- Deviations in size and shape of the weld and protrusions that compromise strength are not acceptable.
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3.2. Visual Inspection:
- There should be no signs of cracks in the molten metal or the heat-affected zones of the base metal.
- No lack of fusion between the layers of the weld and the bevel edge is allowed.
- There should not be weld omissions at the root of the weld exceeding 15% of the thickness of the member or more than 3 mm if the section is over 20 mm thick for single-sided welding.
- The presence of porosity is not allowed, and the number of pores should not exceed 5 per 1cm². The size of each defect should not exceed 1.5 mm, and the total should not exceed 3 mm.
- Cracks or fractures in the structural part are not allowed, as they can reduce the metal’s elasticity and flexibility.
3.3. Hydraulic Inspection:
- The weld should show no signs of cracks.
- There should be no signs of water leakage.
- No significant deformations should be detected.
3.4. Weld Test Results Inspection:
- This value, calculated as the average of results from test samples, should not be at least the minimum strength of the corresponding steel. Additionally, every sample should be at most 10% of the minimum strength.
3.5. Bend Test Inspection:
The weld quality test results must not fall below the following thresholds:
- The minimum allowable bend angle for carbon steel with a sample thickness ≤ 20 mm is 100 degrees. For sample thickness > 20 mm, the minimum allowable bend angle remains at 100 degrees. The minimum permissible bend angle for samples with a thickness ≤ 12 mm is 70 degrees.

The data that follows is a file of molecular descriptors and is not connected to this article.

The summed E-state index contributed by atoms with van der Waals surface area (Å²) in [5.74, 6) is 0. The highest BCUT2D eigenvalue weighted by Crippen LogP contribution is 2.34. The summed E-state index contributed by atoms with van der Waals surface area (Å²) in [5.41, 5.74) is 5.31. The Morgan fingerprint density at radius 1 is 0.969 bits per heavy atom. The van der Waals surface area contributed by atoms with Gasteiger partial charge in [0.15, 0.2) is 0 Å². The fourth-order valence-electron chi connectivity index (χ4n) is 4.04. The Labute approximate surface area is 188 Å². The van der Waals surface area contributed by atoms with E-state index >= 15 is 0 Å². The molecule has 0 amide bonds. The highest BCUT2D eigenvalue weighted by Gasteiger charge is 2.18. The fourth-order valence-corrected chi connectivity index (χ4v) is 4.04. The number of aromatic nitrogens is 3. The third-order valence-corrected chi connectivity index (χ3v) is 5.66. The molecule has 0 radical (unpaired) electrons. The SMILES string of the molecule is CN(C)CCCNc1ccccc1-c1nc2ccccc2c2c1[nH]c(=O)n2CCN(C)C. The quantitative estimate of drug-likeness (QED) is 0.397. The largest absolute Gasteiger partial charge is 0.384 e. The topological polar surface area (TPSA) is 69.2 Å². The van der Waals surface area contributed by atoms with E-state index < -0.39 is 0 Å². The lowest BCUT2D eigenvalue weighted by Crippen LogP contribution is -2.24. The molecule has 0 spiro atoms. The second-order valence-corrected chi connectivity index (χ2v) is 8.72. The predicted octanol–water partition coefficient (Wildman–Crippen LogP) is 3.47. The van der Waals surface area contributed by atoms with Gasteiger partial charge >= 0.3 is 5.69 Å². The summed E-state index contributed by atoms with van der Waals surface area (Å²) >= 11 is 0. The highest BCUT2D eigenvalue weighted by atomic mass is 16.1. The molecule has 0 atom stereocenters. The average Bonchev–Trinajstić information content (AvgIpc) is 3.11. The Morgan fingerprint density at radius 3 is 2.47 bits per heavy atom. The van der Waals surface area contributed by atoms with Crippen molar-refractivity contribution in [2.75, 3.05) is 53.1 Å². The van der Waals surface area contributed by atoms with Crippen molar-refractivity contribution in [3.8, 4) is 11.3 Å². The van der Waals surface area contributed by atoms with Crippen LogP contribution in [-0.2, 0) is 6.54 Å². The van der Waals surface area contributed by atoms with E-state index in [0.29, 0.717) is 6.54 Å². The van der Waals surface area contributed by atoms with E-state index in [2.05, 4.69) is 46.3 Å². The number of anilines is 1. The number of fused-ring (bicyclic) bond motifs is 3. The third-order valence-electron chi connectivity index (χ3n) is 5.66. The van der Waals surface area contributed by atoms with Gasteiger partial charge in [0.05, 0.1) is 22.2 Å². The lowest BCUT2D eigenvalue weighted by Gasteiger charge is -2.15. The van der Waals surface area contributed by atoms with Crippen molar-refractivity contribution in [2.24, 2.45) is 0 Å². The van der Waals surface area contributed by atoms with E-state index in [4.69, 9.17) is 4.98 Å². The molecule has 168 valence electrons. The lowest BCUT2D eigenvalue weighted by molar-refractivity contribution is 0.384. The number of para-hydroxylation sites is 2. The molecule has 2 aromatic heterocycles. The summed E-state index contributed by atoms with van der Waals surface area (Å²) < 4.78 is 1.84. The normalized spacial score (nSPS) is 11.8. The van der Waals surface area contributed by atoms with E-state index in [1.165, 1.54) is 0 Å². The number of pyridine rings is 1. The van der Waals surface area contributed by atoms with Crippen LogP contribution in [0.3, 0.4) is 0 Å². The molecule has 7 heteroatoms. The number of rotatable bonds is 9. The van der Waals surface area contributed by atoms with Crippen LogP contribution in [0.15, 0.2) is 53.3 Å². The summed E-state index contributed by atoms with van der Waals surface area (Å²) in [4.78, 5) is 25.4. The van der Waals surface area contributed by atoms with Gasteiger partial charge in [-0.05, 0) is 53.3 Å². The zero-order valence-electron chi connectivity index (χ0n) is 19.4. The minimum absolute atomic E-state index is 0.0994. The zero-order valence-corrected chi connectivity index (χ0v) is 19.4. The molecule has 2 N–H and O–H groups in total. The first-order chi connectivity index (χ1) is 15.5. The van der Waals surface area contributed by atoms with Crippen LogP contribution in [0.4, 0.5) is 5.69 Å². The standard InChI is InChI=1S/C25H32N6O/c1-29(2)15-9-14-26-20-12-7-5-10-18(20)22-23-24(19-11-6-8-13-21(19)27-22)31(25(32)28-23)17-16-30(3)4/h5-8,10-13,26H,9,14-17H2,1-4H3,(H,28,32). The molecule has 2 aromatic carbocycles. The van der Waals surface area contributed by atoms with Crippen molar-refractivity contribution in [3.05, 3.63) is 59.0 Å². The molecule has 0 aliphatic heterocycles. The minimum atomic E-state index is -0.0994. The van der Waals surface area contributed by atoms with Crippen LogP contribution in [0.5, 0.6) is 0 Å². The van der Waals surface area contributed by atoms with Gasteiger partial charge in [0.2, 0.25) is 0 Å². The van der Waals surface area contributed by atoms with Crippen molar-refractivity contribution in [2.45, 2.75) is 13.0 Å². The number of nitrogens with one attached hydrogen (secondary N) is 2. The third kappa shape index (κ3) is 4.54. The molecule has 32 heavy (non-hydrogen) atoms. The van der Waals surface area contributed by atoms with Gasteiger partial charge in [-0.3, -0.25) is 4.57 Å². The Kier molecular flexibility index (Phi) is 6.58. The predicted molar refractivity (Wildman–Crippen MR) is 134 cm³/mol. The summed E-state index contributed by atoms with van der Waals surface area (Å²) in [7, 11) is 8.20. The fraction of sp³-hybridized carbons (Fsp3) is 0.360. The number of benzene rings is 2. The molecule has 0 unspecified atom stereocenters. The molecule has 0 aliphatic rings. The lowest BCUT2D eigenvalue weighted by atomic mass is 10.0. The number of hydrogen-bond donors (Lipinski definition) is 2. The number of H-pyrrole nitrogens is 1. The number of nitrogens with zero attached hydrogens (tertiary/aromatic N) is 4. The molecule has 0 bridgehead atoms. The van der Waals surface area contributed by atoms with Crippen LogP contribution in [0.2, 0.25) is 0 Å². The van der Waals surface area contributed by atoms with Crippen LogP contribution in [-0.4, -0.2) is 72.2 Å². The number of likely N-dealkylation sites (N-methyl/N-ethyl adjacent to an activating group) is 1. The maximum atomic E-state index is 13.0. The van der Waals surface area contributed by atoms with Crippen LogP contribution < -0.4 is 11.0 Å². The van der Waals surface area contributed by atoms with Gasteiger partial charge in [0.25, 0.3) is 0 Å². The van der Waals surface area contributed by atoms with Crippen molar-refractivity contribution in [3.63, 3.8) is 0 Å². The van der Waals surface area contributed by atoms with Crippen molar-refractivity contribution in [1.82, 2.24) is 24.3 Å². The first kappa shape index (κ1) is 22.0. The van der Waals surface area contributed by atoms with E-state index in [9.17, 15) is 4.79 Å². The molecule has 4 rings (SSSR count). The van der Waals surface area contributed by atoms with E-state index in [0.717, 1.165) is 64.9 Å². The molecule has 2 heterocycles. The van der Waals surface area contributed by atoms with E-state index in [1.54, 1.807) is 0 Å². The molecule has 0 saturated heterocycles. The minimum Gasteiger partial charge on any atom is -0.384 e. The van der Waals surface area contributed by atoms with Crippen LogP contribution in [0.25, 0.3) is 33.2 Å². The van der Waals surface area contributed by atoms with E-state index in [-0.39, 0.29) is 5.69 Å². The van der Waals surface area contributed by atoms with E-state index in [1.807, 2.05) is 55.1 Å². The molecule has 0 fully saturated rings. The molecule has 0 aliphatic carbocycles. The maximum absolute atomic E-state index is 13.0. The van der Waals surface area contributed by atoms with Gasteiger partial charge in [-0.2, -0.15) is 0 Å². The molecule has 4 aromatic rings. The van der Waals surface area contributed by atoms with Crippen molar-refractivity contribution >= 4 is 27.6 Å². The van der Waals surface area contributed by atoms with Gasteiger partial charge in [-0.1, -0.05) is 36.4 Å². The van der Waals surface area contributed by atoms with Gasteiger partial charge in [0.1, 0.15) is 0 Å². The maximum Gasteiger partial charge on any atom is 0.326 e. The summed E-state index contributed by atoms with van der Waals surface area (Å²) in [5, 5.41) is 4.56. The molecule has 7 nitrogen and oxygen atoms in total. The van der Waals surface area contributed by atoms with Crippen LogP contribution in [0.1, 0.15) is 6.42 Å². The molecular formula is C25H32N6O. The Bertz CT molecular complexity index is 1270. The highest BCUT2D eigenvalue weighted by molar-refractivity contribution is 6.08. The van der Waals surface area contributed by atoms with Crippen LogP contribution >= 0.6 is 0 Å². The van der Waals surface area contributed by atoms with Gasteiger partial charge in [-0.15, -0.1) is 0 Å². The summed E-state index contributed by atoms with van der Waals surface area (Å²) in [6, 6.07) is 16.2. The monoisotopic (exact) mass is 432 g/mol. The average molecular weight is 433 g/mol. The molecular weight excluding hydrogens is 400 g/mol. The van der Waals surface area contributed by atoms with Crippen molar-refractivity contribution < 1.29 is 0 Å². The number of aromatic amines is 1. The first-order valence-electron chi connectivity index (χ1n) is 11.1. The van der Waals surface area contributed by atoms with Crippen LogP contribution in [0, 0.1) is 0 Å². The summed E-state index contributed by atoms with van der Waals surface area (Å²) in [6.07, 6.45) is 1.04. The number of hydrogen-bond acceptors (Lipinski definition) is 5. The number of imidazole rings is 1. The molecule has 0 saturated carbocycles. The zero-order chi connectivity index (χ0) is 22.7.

- For low manganese and silicon-manganese alloy steel with a sample thickness ≤ 20 mm, the minimum allowable bend angle is 80 degrees. The minimum permissible bend angle for sample thickness > 20 mm is 60 degrees. For samples with a thickness ≤ 12mm, the minimum allowable bend angle is 50 degrees.
- For low chrome-molybdenum and chrome-molybdenum-vanadium alloy steel with a sample thickness ≤ 20 mm, the minimum allowable bend angle is 50 degrees. The minimum allowable bend angle for sample thickness > 20 mm is 40 degrees. The minimum allowable bend angle for samples with a thickness ≤ 12 mm is 30 degrees.
- For high-chrome alloy steel with a sample thickness ≤ 20 mm, the minimum allowable bend angle is 50 degrees. The minimum allowable bend angle for sample thickness > 20 mm is 40 degrees. The minimum allowable bend angle for samples with a thickness ≤ 12 mm is 30 degrees.
- For high-chrome-molybdenum alloy steel with a sample thickness ≤ 20 mm, the minimum allowable bend angle is 100 degrees. For sample thickness > 20 mm, the minimum allowable bend angle remains 100 degrees. The minimum allowable bend angle for samples with a thickness ≤ 12 mm is 30 degrees.
3.6. Impact Toughness Testing:
- At an ambient temperature of 20 degrees Celsius, the minimum impact toughness value for all types of steel, except austenitic steel, is 49.05 Nm/cm2, while for austenitic steel, it is 68.67 Nm/cm2.
- At a temperature lower than 0 degrees Celsius, the minimum impact toughness value for all types of steel, except austenitic steel, is 19.62 Nm/cm2, and for austenitic steel, it is 29.43 Nm/cm2.
Above are the details about the definition and some structural steel welding methods. If customers seek comprehensive solutions for Prefabricated Steel Buildings and Steel Structures, please contact Pebsteel via email at Marketing@pebsteel.com.vn or phone at +84 908 883531 for immediate consultation.